An international research team, led by Zhong Yin, an associate professor at Tohoku University’s International Centre for Synchrotron Radiation Innovation Smart (SRIS), has harnessed groundbreaking X-ray spectroscopy technology to delve into the origins of life on Earth.
Collaborating with experts from the University of Geneva, ETH Zurich, and the University of Hamburg, they embarked on a unique scientific journey. Their aim? To unlock the secrets of pre-biotic conditions and understand how life came into being.
Before life as we know it existed on Earth, the planet’s atmosphere was vastly different. High-energy radiation from space played a pivotal role, ionizing molecules and paving the way for life’s emergence.
The Journey to Pre-Biotic Earth
The scientists hypothesized that small water puddles containing urea, a crucial organic compound, were exposed to this intense radiation. This exposure caused urea to undergo transformations, becoming the foundational building blocks of life, including DNA and RNA.
Deciphering Urea’s Secrets
To unravel this complex process, the research team needed to explore how urea molecules react when ionized, diving deep into the intricate mechanisms and energy dissipation pathways.
The technology they employed was an innovative X-ray spectroscopy approach, using a high-harmonic generation light source and a sub-micron liquid flat-jet.
This revolutionary method allowed them to scrutinize chemical reactions in liquids with an unprecedented level of precision, down to the femtosecond, which is a mere quadrillionth of a second.
The Quantum Leap in Understanding
“We have shown for the first time how urea molecules react after ionization,” noted Yin. “Ionizing radiation damages urea biomolecules, but as the energy dissipates, ureas undergo a dynamic process at the femtosecond timescale.” This breakthrough brought scientists closer to unraveling the enigma of life’s origins on Earth.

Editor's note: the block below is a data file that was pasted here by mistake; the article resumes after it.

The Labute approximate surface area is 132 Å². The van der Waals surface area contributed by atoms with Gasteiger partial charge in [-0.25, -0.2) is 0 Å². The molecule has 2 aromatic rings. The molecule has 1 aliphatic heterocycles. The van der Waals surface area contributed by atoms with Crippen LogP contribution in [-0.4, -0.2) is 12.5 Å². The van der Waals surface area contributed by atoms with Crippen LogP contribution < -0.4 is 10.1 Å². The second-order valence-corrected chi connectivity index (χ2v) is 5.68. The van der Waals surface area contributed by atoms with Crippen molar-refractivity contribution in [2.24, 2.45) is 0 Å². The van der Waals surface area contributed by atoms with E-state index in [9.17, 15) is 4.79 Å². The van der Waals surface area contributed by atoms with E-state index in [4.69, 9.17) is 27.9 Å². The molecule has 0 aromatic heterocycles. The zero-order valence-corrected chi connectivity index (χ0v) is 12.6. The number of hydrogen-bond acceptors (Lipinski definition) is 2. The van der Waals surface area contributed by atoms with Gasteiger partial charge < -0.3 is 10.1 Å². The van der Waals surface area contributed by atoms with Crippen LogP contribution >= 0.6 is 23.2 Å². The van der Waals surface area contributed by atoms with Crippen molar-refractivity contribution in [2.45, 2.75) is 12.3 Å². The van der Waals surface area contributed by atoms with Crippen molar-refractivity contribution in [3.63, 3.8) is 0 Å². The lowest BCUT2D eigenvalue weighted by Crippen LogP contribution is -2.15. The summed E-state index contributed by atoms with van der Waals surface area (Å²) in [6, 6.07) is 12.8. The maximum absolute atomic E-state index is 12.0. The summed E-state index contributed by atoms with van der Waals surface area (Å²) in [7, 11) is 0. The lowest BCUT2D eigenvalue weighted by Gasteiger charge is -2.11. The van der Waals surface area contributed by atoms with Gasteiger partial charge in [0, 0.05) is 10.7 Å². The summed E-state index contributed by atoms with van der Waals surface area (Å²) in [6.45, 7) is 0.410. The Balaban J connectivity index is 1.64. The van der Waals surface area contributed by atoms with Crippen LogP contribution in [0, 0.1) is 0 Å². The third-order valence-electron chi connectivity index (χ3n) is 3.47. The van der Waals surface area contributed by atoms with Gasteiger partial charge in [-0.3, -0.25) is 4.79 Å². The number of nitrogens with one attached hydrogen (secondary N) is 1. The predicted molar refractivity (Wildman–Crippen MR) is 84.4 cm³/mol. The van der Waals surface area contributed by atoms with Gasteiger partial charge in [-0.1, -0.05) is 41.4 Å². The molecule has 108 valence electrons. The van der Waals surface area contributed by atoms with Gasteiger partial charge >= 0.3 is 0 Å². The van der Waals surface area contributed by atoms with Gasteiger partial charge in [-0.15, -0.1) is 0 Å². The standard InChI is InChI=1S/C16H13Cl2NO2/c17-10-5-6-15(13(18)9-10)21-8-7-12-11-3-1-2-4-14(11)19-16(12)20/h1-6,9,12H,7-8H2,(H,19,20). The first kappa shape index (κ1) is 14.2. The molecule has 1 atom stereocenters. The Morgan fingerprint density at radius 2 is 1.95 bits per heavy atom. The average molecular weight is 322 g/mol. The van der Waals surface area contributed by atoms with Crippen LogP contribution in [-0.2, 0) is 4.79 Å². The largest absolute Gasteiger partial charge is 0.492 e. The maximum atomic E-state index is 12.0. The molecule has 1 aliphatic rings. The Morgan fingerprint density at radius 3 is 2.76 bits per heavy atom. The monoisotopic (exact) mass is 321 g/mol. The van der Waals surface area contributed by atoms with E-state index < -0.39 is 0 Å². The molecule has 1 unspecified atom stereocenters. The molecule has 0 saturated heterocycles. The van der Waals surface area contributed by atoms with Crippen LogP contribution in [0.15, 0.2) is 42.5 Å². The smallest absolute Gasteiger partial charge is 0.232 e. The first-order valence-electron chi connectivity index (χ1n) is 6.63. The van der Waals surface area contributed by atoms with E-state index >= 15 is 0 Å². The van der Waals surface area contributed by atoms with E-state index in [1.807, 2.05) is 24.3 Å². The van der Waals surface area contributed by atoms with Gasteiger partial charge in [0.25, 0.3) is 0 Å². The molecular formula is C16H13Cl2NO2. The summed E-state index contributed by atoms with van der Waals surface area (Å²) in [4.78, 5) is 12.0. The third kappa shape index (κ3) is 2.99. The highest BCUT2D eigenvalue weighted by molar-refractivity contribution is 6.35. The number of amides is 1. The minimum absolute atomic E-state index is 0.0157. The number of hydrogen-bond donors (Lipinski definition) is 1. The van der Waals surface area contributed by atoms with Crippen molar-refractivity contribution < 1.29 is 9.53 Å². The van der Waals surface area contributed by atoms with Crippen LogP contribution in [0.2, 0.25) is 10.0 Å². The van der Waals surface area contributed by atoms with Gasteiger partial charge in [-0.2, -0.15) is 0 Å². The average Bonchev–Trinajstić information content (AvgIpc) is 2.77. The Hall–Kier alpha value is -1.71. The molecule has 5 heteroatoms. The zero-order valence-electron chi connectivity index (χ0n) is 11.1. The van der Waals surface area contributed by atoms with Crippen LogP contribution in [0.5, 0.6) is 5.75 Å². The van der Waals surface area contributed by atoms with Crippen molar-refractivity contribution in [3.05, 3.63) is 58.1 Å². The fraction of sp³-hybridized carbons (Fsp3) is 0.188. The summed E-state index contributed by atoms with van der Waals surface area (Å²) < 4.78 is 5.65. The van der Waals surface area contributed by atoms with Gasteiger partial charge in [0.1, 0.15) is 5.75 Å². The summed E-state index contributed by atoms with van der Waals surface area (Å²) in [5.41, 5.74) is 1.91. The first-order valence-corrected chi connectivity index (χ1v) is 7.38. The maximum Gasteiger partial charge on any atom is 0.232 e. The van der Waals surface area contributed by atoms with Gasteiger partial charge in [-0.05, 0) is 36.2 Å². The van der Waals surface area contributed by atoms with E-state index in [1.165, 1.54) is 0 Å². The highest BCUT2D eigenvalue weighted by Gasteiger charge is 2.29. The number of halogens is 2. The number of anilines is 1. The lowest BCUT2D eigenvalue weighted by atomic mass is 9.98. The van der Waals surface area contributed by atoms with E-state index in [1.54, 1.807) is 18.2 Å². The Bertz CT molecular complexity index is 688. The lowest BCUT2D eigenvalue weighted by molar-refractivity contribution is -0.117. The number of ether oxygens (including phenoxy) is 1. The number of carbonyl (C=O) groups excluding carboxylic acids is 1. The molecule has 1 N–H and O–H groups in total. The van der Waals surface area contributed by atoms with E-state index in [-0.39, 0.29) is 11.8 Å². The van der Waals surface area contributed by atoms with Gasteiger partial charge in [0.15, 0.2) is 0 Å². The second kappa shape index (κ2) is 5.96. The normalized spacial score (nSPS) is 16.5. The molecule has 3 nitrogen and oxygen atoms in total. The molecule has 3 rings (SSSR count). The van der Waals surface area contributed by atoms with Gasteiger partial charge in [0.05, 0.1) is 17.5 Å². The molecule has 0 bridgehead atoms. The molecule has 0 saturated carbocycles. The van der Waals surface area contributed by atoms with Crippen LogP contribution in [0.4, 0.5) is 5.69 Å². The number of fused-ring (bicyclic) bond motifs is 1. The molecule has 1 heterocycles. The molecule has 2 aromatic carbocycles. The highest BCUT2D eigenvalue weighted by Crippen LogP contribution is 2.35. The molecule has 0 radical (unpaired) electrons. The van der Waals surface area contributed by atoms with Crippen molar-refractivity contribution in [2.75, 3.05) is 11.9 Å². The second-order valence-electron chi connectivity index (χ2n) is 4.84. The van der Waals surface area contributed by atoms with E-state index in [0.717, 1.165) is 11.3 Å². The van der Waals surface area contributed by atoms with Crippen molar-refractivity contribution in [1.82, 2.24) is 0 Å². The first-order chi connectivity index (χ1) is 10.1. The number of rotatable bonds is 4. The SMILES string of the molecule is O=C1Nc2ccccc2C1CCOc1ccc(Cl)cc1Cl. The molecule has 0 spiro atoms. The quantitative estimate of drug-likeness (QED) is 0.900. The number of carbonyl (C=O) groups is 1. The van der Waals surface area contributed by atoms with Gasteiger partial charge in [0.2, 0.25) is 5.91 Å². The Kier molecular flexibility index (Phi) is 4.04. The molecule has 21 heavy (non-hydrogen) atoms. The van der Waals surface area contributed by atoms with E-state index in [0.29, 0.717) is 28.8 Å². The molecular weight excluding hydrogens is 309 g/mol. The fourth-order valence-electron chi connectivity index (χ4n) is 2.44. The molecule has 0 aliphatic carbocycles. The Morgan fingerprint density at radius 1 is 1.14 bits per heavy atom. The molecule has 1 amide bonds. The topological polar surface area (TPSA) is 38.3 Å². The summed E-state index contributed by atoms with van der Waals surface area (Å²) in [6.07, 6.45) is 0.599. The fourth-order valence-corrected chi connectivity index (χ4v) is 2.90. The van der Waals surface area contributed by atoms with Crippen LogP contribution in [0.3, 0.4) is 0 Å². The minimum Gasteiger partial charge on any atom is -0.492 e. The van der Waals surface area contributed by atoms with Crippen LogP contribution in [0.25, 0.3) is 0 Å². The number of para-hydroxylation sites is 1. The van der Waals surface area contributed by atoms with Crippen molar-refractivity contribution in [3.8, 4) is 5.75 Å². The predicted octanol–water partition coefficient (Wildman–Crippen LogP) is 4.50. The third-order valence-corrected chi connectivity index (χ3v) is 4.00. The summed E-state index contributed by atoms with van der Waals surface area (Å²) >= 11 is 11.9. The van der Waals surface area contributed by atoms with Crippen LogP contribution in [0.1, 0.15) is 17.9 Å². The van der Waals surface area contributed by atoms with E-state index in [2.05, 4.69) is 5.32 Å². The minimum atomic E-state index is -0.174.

From Gas Phase to Aqueous Environment
Previous studies examining molecule reactions were confined to the gas phase. To transition to the natural environment of biochemical processes – the aqueous environment – the team engineered a device capable of generating an ultra-thin liquid jet, thinner than one-millionth of a meter, within a vacuum. Using a thicker jet would have interfered with the X-ray measurements.
Beyond Origins: A New Frontier in Attochemistry
Zhong Yin believes their achievement goes beyond understanding life’s genesis. It opens a new pathway in the field of attochemistry, where shorter light pulses are essential to observe chemical reactions in real time.
Their pioneering approach enables scientists to watch a molecular movie, tracking each step of the process in unprecedented detail.
In a world where the origins of life remain one of the greatest mysteries, this research takes us one step closer to understanding the remarkable journey that brought life to our planet.
Unearthing Prosperity: Nigerian workers strike Lithium in Edo state, sparks reactions
Meanwhile, a young Nigerian man recently unveiled an interesting finding, lithium deposits in Edo State, Nigeria.
Through a tweet accompanied by a snapshot, @HarunaBraimoh1 showcased a high-quality specimen of lithium. This sample was sourced from a wooded area in proximity to Imeke village, near Auchi.
Amplifying the enthusiasm, @zaddyofbenin uploaded an intriguing video that showcased a considerable stockpile of lithium. This visual spectacle triggered conjecture and inquisitiveness within the online community. The video’s caption read, “Edo undeniably enjoys an abundance of valuable materials. Can you identify this particular solid substance?”